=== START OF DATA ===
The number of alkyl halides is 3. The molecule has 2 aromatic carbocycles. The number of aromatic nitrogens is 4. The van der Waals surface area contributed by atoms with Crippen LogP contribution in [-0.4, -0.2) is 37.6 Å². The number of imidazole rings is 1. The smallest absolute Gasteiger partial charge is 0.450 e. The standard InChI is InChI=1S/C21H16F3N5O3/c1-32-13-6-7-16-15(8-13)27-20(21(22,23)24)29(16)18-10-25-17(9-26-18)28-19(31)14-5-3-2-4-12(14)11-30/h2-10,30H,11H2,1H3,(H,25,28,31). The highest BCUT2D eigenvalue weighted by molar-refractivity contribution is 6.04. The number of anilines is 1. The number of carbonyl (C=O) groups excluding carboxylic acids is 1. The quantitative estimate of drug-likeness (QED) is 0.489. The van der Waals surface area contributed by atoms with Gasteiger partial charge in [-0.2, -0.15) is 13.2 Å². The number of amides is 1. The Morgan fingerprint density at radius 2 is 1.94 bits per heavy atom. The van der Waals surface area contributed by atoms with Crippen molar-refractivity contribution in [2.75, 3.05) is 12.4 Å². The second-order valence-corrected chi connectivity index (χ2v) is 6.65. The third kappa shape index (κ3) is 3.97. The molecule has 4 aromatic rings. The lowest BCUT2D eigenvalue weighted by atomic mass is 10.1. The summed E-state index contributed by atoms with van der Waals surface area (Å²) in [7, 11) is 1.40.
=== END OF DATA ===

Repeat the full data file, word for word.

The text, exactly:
The number of alkyl halides is 3. The molecule has 2 aromatic carbocycles. The number of aromatic nitrogens is 4. The van der Waals surface area contributed by atoms with Crippen LogP contribution in [-0.4, -0.2) is 37.6 Å². The number of imidazole rings is 1. The smallest absolute Gasteiger partial charge is 0.450 e. The standard InChI is InChI=1S/C21H16F3N5O3/c1-32-13-6-7-16-15(8-13)27-20(21(22,23)24)29(16)18-10-25-17(9-26-18)28-19(31)14-5-3-2-4-12(14)11-30/h2-10,30H,11H2,1H3,(H,25,28,31). The highest BCUT2D eigenvalue weighted by molar-refractivity contribution is 6.04. The number of anilines is 1. The number of carbonyl (C=O) groups excluding carboxylic acids is 1. The quantitative estimate of drug-likeness (QED) is 0.489. The van der Waals surface area contributed by atoms with Gasteiger partial charge in [-0.2, -0.15) is 13.2 Å². The number of amides is 1. The Morgan fingerprint density at radius 2 is 1.94 bits per heavy atom. The van der Waals surface area contributed by atoms with Crippen molar-refractivity contribution in [2.75, 3.05) is 12.4 Å². The second-order valence-corrected chi connectivity index (χ2v) is 6.65. The third kappa shape index (κ3) is 3.97. The molecule has 4 aromatic rings. The lowest BCUT2D eigenvalue weighted by atomic mass is 10.1. The summed E-state index contributed by atoms with van der Waals surface area (Å²) in [7, 11) is 1.40.